Whether as a dramatic focus or the background to a human story, political conflicts have made impressive film topics since the invention of cinema. Alain Resnais’s Hiroshima mon amour (1959), Roland Joffé’s The Killing Fields (1984), Richard Attenborough’s Cry Freedom (1987), Maroun Bagdadi’s Out of Life (1991), Marc Forster’s The Kite Runner (2007), Edward Zwick’s Blood Diamond (2007), Kathryn Bigelow’s The Hurt Locker (2008) are but a handful of examples.
The third El Gouna Film Festival too features some such films, with the Middle East providing the lion’s share of them.
One is titled 1982, the long narrative debut of Lebanese filmmaker and producer Oulid Mouaness, which won the NETPAC Award (The Network for the Promotion of Asian Cinema) and will be screened in El Gouna’s feature narrative competition. As the title indicates, the film is set in Beirut during the Israeli invasion – one of the most talked about episodes of the Lebanese Civil War.
The filmmaker, who is also the scriptwriter, tells the story of Wassim, a boy in the fifth grade of elementary school who is experiencing the first crush of his life. The opening scene shows him entering the school searching for the locker of his colleague Joana to put a piece of paper inside it. In a dialogue between Wassim and his friend Majid he explains that she lives in west Beirut, and Majid asks if she is Muslim. But Wassim is not interested in this issue.
The light-hearted story and the age of Wassim might recall Ziad Doueiri’s West Beirut (1998), but there is also the relationship between Yasmine (Nadine Labaki, who is the director of Capernaum), Wassim’s school teacher, and her colleague Joseph. The director only hints at the ideological differences between Joseph and Yasmine’s brother George, which affect their relationship. And so Wassim is trying to express his feelings to Joana while Yasmine strives to stop her brother, who joins a militia. The film doesn’t stress which side he’s on, though at the start it is clear he will be fighting the Palestinians.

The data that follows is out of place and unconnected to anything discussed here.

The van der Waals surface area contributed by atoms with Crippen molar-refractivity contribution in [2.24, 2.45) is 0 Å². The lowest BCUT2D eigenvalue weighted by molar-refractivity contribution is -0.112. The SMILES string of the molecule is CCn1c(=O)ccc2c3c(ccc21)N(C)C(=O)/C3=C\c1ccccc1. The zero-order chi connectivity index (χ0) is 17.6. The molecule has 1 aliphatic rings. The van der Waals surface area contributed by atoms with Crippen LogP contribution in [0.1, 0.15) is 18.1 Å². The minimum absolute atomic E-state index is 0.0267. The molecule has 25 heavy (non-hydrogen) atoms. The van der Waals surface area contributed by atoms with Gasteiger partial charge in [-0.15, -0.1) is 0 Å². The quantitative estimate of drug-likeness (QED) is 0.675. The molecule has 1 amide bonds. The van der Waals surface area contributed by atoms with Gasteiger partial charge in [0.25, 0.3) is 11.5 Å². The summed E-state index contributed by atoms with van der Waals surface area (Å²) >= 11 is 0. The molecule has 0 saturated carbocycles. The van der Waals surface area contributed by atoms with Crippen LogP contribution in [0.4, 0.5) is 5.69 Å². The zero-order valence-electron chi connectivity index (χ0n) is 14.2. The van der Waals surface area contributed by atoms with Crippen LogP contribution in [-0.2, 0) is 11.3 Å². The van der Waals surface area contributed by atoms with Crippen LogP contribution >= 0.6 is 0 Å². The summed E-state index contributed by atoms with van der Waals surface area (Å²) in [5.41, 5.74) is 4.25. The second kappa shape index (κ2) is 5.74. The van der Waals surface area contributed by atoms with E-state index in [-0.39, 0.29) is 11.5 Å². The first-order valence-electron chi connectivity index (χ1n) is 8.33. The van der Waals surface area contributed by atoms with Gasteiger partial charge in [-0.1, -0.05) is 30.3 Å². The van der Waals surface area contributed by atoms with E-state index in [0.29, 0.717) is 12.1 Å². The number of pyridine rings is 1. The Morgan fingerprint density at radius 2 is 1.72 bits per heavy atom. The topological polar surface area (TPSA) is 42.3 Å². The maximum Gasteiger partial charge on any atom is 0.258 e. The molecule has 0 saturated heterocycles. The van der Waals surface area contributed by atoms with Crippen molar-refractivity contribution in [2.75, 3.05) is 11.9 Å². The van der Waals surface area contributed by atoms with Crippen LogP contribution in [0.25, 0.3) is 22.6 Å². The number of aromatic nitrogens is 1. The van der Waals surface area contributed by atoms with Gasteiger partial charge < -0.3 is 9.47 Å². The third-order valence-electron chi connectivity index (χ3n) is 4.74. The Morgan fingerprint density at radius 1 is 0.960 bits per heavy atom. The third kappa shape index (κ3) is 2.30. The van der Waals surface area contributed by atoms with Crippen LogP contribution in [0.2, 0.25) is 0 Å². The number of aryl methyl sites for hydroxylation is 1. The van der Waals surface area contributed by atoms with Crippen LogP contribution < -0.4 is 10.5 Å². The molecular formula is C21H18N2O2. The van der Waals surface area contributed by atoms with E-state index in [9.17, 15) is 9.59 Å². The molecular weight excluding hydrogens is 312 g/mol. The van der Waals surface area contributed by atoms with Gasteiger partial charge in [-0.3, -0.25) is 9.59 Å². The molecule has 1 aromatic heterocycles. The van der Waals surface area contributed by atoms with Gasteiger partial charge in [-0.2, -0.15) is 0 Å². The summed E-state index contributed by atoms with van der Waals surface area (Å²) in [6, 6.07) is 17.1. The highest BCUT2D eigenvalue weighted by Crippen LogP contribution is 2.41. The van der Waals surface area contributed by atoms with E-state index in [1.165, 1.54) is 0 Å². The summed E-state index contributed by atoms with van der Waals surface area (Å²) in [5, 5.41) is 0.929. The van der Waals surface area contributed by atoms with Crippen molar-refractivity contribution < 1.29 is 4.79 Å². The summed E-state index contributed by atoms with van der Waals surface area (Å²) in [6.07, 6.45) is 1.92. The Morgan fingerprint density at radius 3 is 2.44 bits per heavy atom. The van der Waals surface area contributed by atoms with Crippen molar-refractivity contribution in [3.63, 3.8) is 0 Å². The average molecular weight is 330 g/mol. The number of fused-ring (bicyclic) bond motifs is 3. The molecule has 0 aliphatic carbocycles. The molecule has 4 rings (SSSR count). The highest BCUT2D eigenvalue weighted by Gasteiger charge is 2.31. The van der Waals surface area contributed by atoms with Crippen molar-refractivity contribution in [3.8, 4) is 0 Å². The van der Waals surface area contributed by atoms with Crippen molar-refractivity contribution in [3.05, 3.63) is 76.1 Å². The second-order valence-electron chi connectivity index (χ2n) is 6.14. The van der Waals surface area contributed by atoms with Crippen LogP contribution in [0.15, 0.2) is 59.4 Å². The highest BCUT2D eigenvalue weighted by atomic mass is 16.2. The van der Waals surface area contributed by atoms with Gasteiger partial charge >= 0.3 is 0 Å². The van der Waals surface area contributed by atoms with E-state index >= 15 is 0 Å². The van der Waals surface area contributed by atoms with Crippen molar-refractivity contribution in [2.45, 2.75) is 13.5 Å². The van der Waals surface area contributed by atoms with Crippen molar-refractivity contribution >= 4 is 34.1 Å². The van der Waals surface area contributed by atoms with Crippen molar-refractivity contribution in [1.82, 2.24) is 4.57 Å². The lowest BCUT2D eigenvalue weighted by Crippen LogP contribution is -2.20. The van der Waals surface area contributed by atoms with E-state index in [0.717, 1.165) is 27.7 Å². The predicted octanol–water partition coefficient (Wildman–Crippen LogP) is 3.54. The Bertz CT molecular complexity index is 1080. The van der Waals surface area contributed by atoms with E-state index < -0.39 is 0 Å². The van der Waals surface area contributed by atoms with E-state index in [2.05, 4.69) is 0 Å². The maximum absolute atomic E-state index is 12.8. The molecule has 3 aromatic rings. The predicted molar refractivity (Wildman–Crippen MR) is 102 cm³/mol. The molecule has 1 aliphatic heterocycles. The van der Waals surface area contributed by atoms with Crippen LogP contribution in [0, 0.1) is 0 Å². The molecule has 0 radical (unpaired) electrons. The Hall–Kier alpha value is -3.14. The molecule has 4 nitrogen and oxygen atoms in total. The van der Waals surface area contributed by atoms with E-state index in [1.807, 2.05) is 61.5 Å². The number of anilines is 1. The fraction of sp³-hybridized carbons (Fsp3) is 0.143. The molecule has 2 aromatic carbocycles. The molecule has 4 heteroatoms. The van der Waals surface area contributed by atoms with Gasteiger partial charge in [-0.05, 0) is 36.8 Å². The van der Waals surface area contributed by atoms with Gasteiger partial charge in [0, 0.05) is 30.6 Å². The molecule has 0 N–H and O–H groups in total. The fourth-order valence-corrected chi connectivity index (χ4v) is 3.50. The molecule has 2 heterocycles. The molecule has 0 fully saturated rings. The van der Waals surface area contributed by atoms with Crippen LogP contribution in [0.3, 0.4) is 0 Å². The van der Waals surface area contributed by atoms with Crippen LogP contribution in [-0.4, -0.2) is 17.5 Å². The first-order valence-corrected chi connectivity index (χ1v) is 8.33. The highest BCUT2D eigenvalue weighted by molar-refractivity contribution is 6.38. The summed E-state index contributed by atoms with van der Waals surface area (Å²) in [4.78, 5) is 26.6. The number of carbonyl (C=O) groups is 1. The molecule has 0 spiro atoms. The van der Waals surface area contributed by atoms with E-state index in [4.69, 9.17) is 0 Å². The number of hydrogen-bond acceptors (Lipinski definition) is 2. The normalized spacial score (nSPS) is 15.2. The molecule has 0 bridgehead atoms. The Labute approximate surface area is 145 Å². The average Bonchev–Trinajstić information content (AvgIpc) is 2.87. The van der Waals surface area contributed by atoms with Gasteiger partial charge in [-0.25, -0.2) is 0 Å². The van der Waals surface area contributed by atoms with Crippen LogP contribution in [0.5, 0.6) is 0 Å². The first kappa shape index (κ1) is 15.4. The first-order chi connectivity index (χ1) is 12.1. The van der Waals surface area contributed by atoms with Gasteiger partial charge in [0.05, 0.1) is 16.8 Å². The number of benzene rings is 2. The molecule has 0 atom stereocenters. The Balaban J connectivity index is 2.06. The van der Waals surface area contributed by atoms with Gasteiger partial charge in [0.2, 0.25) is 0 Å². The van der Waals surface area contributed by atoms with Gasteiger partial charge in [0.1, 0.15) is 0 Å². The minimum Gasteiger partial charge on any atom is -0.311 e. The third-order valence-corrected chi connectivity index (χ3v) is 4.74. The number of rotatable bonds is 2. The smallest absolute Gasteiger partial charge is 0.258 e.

The action develops at one location during one day near the end of the school year while exams are being held in June 1982. The camera follows Wassim on his unstoppable exploits, with the dialogue between Wassim and Majid on one hand, and Joana and her friend Abeer on the other, beautifully and convincingly written. It is only at the very end that the big bang of the Israeli invasion occurs, and Wassim has made a drawing of a superhero which he slips into Joana’s locker, suggesting that he can save Beirut.
The Sudanese documentary Talking About Trees directed by Suhaib Gasmelbari discusses the dreadful situation of Sudenese cinema since the 1989 coup d’etat. It seems that the issue of Sudanese cinema and its history is the main focus of Gasmelbari, who made a short TV documentary about Sudanese cinema called Sudan’s Forgotten Films in 2017. During the past 30 years, it was the Islamic fundamentalism of the regime that shut don every last one of Sudan’s movie theatres, thus suppressing one of the most important channels of freedom of expression, and not simply a deteriorating economy.
Talking About Trees is Gasmelbari’s debut long film, which won the best documentary award and the Panorama Audience Award at the 2019 Berlinale, and is competing in El Gouna Film Festival Feature Documentary Competition, is about the Sudan Film Group (SFG), an association formed by four Sudanese senior filmmakers Ibrahim Shaddad, Al-Tayeb Mahdi, Suleiman Ibrahim and Manar Al Hilo in 1989. It shows their attempt to start their community activities of film screenings.
The opening scene shows Al Hilo sitting in the dark, probably at the SFG headquarter, on the phone having an absurd conversation about power cuts with a government employee. The scene ends with Shaddad saying that this situation was caused by the submissiveness of the people. “You don’t know how happy I am. Because of this film, we are going to do another film, and another film, and another film. Yes, this is my life.” Thus Shaddad soon after.